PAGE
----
Baltistan is the gateway to Pakistan for the Indus River, which is an integral and the most important part of northern Pakistan Where one of the majestic mountain ranges of the Central and South Asian interact: the Karakoram provides a safe refuge for origination, evolution, and development of cultures. It touches the Chinese province of Sinkiang to the north, Gilgit to the west, Indian held Kashmir to the south, and Ladakh to the east. The close vicinity of newly created Central Asia independent states further adds to its importance. This is the region which in the opinion of the geologists is the meeting ground of “Continents in Collision”.
A considerable part of the ancient Silk Road passed through these desolated mountains and had been known to everyone, not as a legend but as a fact of history. It was also known that traders had traveled over this tortuous route. It was also known that traders had traveled over this tortuous route, unmindful of the hazards and mule trains passed, for centuries. In earlier times, Skardu the capital of Baltistan was the commercial nerve center of the region.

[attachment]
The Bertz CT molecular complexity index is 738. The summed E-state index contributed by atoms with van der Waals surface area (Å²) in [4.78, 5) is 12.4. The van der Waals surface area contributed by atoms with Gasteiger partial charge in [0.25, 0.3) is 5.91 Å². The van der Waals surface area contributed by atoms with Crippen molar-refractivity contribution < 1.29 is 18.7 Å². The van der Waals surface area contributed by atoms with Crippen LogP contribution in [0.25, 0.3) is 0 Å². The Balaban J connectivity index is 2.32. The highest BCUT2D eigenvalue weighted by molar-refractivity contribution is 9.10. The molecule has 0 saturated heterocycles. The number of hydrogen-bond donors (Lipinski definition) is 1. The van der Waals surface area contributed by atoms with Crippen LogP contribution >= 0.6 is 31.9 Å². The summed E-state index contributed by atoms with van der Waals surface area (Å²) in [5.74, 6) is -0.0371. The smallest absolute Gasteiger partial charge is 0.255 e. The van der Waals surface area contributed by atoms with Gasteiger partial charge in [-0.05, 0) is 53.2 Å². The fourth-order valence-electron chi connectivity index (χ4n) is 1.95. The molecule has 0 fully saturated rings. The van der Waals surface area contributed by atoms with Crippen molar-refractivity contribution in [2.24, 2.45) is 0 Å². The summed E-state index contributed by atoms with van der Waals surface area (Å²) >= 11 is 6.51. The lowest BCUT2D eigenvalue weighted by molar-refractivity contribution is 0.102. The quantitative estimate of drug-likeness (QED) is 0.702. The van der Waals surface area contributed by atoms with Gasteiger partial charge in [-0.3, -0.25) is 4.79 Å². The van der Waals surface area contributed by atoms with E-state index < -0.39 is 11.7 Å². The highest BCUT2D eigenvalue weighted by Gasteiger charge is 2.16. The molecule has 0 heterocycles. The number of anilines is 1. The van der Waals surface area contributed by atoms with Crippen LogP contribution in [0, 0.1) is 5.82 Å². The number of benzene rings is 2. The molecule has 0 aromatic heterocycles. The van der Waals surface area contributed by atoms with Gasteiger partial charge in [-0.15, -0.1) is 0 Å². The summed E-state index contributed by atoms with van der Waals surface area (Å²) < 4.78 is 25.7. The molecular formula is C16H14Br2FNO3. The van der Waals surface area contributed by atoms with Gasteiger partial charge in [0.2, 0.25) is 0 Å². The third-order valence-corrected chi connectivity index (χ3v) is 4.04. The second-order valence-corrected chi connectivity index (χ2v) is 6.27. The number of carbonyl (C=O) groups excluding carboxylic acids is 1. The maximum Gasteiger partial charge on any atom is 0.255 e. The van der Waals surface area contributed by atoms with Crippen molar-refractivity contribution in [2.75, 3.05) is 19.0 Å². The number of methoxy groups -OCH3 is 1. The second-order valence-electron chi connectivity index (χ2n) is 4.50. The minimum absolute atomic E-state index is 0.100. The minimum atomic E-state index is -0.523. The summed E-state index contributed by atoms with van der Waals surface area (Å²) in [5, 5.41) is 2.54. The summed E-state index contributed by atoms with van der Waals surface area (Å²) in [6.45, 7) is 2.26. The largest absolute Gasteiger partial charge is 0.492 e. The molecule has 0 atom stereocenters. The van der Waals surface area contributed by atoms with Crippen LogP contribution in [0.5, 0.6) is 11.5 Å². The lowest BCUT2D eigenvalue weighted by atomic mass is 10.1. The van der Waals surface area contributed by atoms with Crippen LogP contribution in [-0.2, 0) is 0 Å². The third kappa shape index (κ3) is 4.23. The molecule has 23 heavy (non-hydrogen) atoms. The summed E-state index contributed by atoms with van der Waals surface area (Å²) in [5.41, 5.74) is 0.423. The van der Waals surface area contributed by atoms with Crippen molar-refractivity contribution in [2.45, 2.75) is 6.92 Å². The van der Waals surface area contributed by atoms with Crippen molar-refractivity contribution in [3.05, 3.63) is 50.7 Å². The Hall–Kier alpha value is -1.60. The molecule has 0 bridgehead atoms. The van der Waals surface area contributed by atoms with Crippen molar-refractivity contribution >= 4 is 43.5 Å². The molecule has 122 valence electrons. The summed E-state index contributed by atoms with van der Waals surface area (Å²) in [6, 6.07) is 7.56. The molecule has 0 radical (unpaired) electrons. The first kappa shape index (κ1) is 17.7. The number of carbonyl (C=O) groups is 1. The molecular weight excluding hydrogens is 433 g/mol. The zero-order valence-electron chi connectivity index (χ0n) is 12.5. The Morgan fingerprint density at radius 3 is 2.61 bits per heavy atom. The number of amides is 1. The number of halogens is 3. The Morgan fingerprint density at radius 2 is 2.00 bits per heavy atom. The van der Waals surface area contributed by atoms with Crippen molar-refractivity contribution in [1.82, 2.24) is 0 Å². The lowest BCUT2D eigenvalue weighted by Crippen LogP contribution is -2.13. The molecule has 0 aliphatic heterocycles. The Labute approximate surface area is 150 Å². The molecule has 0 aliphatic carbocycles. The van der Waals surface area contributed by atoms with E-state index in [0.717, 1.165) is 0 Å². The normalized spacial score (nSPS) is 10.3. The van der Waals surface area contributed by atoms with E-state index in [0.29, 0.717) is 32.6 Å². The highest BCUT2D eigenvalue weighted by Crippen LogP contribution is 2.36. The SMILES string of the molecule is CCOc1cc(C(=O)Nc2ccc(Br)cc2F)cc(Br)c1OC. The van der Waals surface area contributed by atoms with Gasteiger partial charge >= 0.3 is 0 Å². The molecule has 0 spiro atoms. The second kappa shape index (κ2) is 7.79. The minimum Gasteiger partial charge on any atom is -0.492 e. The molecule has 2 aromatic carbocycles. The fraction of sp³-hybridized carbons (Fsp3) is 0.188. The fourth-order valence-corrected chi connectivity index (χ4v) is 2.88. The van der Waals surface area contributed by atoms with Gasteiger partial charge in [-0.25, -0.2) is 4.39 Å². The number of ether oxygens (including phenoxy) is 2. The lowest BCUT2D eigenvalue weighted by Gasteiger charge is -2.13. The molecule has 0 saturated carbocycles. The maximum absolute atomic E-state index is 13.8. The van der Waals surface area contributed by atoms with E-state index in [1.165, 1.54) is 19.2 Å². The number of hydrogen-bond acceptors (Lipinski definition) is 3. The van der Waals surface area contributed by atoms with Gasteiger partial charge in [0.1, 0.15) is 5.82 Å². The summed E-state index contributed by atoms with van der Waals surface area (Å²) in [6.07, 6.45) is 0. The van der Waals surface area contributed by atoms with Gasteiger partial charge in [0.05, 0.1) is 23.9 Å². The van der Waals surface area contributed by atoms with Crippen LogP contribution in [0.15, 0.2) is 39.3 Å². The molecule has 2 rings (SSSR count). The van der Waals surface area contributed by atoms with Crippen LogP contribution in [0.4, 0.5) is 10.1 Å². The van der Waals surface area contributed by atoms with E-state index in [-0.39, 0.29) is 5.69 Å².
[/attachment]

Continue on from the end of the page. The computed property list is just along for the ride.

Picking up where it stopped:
Famous caravan routes started from Skardu in the east to Ladakh in the south to Kashmir and other parts of India, in the north to Yarkand and Kashgar (Chinese Turkistan) and in the west to Gilgit and Chitral. At the present evidence of the mixture of history of mankind is frozen in the rocky cliffs on the way rough boulders are strewn in the upper valley of the Indus. The history is written in its innumerable petroglyphs from pre-historic times to the age of the spread of Buddhism from South Asia to China and the Far East. The enigmatic petroglyphs are found along the Indus, Skeyok, and Shiger rivers. The petroglyphs in Baltistan had been long reported.